The First Man, The Last Nation
Africa is the cradle of mankind and the first traces of modern man come from South Africa. But the country has also experienced waves of inward migration from the earliest times, and the turmoil and wars that accompany them. Dutch settlers landed at Table Bay in 1652. In the young colony inter-racial marriages were common but the segregationist trend was soon clear.
The 19th century saw the rise of several African states, notably the Zulus under their leader Shaka; the Zulu wars; the discovery of diamonds and then gold. And then in 1899 the Boer War, with its bitter aftermath. After 1918 Afrikaner nationalism began to gather momentum and in 1948 apartheid became official policy. But soon the ANC had its own momentum. After Sharpeville came the Rivonia trial, the Soweto uprising, the death of Steve Biko and the United Democratic Front.
But it was economic problems and the end of the Cold War which finally finished apartheid and released Nelson Mandela in 1990. Since 1994 crime, unemployment and inequality have flourished alongside the callousness of Thabo Mbeki's regime.
The author delivers frank and devastating judgements both on the apartheid years and government by the new ANC elite. For this is a country that still awaits a government who will govern for the whole nation.
UK Publisher: Orion Books
Hardcover (Weidenfeld & Nicolson) 2004; Paperback 2005
US & Translation rights: Orion
'Johnson's new history of South Africa is absolutely gripping, and a masterful example of one man's commitment to the historical truth in the face of his own opinions and those of society.'
'A challenging, robustly honest account of South African history in the round.'
'Johnson shows his mastery of both the broad sweep and the complexities of history without bias.'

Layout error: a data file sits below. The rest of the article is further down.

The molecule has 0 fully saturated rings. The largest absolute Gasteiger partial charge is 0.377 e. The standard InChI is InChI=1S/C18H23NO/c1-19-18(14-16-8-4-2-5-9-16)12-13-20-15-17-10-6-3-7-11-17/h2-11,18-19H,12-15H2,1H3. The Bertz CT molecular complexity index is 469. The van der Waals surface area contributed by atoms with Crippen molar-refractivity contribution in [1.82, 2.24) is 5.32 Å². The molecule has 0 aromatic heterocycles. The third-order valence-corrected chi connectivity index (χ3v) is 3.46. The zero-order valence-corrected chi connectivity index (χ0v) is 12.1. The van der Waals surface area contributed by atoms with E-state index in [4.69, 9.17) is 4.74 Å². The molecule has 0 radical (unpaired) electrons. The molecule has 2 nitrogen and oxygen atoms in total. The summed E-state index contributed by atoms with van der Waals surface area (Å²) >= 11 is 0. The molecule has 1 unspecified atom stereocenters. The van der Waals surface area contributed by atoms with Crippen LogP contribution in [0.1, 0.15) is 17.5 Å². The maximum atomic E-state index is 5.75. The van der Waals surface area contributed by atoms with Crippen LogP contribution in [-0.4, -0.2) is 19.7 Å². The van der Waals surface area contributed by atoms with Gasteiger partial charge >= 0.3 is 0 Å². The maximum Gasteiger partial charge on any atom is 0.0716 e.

Anthony Sampson, Evening Standard
'This is a well written and necessary book which challenges the myths draping the rainbow nation.'
'It is splendidly argumentative history, and great fun...But the argument rings loud and clear.'
Praise for HOW LONG WILL SOUTH AFRICA SURVIVE? (1977)
'a remarkable and brilliant analysis...exhilarating sense of a dispassionate and implacable determination to arrive at a true and comprehensive assessment of South Africa's situation..The best book on the subject anyone is likely to see for years.'
'a book of exceptional interest, a dazzling tour de force of analytic and narrative mastery, which should be read by all who think they know something about South Africa.'
Richard West, The Daily Telegraph
'..if you are reading only one book on contemporary South Africa this year, make it this one.'
Gary Wasserman, NY Times Book Review
'Johnson adopts a narrative style and writes with great verve and self-assurance, studding his account with some brilliant insights.'
Stanley Uys, TLS
'The most consistently intelligent, interesting and informative work to have been written about that troubled country in many years.'
Marcel Berlins, TES
'This is the book one has been waiting for about South Africa...written with the racy and cynical readability of a thriller...essential reading for anyone interested in Africa, international relations or the world recession.'
Martin Walker, The Guardian
"I doubt whether the extremely complex international ramifications of the South African imbroglio have ever been so lucidly and competently explored before for the general reader at any rate. And this is a book for the general reader.'
Conor Cruise O'Brien
'Johnson's writing is brisk, clear and unadorned, as he summarises the conclusions of legions of scholars from a wide array of disciplines.'